Frequently Asked Questions

 

Was James Cook really a Captain?
When Cook set sail in 1768 on his first voyage of discovery aboard Endeavour he held the rank of lieutenant. Soon after his return to England in 1771 he was promoted to the rank of commander. He never actually held the rank of captain, but in 1775 was promoted to the higher rank of post-captain.
Any person in charge of a ship is known as its captain, and so it was quite natural to refer to him as Captain Cook.

Are there any living descendants of Captain Cook?
James and Elizabeth Cook had 6 children. 3 of them died in infancy. Two of the others (James and Nathaniel) died at sea whilst serving in the Royal Navy. The youngest of the family, Hugh Cook, died whilst at college at Cambridge. None of their children had married and had children of their own, so there are no descendants from the Cook family.

Are there any living relatives of Captain Cook?
Yes - James Cook's sister Margaret married James Fleck, and their children married and had children of their own. Today there are many descendants of the Fleck family spread around the World. All can claim Captain Cook to be their great, great, etc... uncle.

Was Captain Cook born at Whitby or Staithes?
He was not born at either town. He was born on 27 October 1728 at the small village of Marton in North Yorkshire. Today Marton has become a suburb of the large town of Middlesbrough on Teesside.

What were the names of Captain Cook's ships?
Captain Cook sailed on three voyages of discovery and used the following ships -
1768 - 1771 Endeavour
1772 - 1775 Resolution (with a companion vessel Adventure)
1776 - 1780 Resolution (with a companion vessel Discovery)

Was Captain Cook really eaten by cannibals?
No - the Hawaiian Islanders who killed Captain Cook were not cannibals.
They believed that the power of a man was in his bones, so they cooked part of Cook's body to enable the bones to be easily removed. It was the cooking of his body which gave rise to the rumour of cannibalism.

Where is Captain Cook buried?
Captain Cook was killed at Hawaii on 14 February 1779. A week later his remains were formally buried at sea in Kealakekua Bay, Hawaii.


Updated: October 2008

 

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Chris, why Cook never received any award in recognition for his achievements has puzzled many people. The explanation is that a knighthood, or similar honours which were the gift of the King, could not be awarded retrospectively, or posthumously. And that is still the case today.
By Cliff Thornton on 3/18/2017 7:28:34 PM Like:0 DisLike:0
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I have often wandered, as an Australian, why James Cook was never knighted for his discovering of the great Southern land. Was it due to his junior ranking as an officer in the Rn? Does anybody know?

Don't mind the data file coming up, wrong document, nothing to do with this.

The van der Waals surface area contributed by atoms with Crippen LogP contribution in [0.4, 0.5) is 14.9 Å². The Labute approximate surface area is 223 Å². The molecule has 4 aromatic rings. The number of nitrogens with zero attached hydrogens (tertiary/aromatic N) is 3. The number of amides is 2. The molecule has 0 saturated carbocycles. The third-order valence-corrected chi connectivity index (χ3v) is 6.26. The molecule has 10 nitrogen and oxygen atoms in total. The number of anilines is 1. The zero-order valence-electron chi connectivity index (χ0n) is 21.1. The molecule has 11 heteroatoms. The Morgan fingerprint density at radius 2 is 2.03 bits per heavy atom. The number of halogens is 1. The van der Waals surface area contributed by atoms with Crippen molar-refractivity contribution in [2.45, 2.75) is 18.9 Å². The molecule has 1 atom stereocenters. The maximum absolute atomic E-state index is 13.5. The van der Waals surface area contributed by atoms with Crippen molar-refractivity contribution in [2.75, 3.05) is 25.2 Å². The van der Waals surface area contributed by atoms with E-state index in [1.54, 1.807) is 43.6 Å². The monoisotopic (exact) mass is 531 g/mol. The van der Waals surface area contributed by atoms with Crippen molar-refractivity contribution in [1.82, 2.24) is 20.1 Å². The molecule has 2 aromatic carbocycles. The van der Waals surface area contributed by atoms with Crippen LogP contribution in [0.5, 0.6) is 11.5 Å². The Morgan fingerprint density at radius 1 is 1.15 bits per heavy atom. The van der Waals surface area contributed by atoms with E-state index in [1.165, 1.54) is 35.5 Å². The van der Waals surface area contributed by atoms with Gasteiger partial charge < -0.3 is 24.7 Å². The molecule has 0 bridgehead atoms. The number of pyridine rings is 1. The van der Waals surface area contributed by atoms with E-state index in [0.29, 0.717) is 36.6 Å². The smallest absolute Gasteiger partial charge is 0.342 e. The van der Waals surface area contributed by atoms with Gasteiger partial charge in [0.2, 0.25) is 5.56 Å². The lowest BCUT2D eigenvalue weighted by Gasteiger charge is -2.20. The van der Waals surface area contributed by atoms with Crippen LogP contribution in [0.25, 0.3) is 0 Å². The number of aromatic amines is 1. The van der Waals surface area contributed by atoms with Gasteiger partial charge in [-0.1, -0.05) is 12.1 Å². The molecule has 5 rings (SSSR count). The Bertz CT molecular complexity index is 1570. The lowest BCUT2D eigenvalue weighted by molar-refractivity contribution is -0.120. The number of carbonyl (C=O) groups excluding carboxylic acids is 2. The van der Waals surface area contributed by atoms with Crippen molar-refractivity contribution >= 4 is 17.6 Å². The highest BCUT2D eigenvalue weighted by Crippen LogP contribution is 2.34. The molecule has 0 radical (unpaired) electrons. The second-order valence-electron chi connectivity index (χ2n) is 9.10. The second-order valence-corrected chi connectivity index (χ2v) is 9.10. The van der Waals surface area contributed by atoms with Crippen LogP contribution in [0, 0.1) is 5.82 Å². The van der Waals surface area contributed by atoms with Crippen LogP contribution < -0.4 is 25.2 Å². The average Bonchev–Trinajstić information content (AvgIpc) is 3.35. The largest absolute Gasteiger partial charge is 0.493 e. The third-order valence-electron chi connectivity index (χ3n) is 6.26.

By Chris Coghlan on 3/17/2017 3:50:07 AM Like:0 DisLike:0
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Byron, Cook's encounter with the Mi'kmaq people received only the briefest of mentions in the ship's log. The entry for 20th May 1767, when they were at the head of St. George's Bay, in a place they called St. George's Harbour, states "Found here a tribe of the Mickmak Indians".
By Cliff Thornton on 3/4/2017 8:07:13 AM Like:0 DisLike:0
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Kerman, I agree that would have been nice to see Cook receive some award as acknowledgement for his achievements. It is possible that following his third voyage he would have been made an Admiral. But those titles which the King could award in the 18th century could not be given posthumously. His family was awarded a coat of arms, and the King granted them a substrata trial pension, but that was all he could do.
By Cliff Thornton on 3/4/2017 7:55:20 AM Like:0 DisLike:0
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Hello, I was wondering whether he was ever honoured by the monarchy of the time?
Was this a 'done' thing for ship captains?
Is it possible to posthumously give an award? It seems it would be appropriate given his accomplishments.

Many
By Kerran Jones on 2/14/2017 5:49:43 PM Like:0 DisLike:0
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Hi I'm looking for info about James cooks incounter with the mickmack peoples on may 15 1776 in st Georges bay as written about in cooks charts of newfoundland any info you could offer would be greatly apreachated. Thank you in advance Nothern Buffalo
By Byron A Alexzander on 2/11/2017 2:13:26 PM Like:0 DisLike:0
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Capt Cooks life inspires me to keep my dreams of adventure and discovery alive
By Dan Hines on 1/19/2017 3:28:34 PM Like:0 DisLike:0
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Graham, Captain Cook was using the term "bluff" in the nautical sense, meaning a cliff or headland. So his Cape 3 Points were not 3 elevated hills, but headlands into the sea. You can see them if you look at them using Google Earth. They form the northern headland to Broken Bay. Cook notes in his journal that he measured their Longitude as 33 degrees 33 minutes which may have influenced his choice of name. On Google Earth I make the coordinates out to be 33 degrees 31minutes South, 151 degrees 25 minutes East.
By Cliff Thornton on 1/8/2017 3:49:21 PM Like:0 DisLike:0
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Can someone please tell me exactly which body of land Cook was looking at when he named Cape 3 Points on the 7th May 1770, which he described in his journal as "High land with 3 Bluff Points". In other words what are the "3 Points" and their co-ordinates? TIA
By Graham Lawson on 1/7/2017 1:09:32 AM Like:0 DisLike:0
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Loved reading the information.
By Estela Vazquez on 11/14/2015 8:09:13 AM Like:0 DisLike:1

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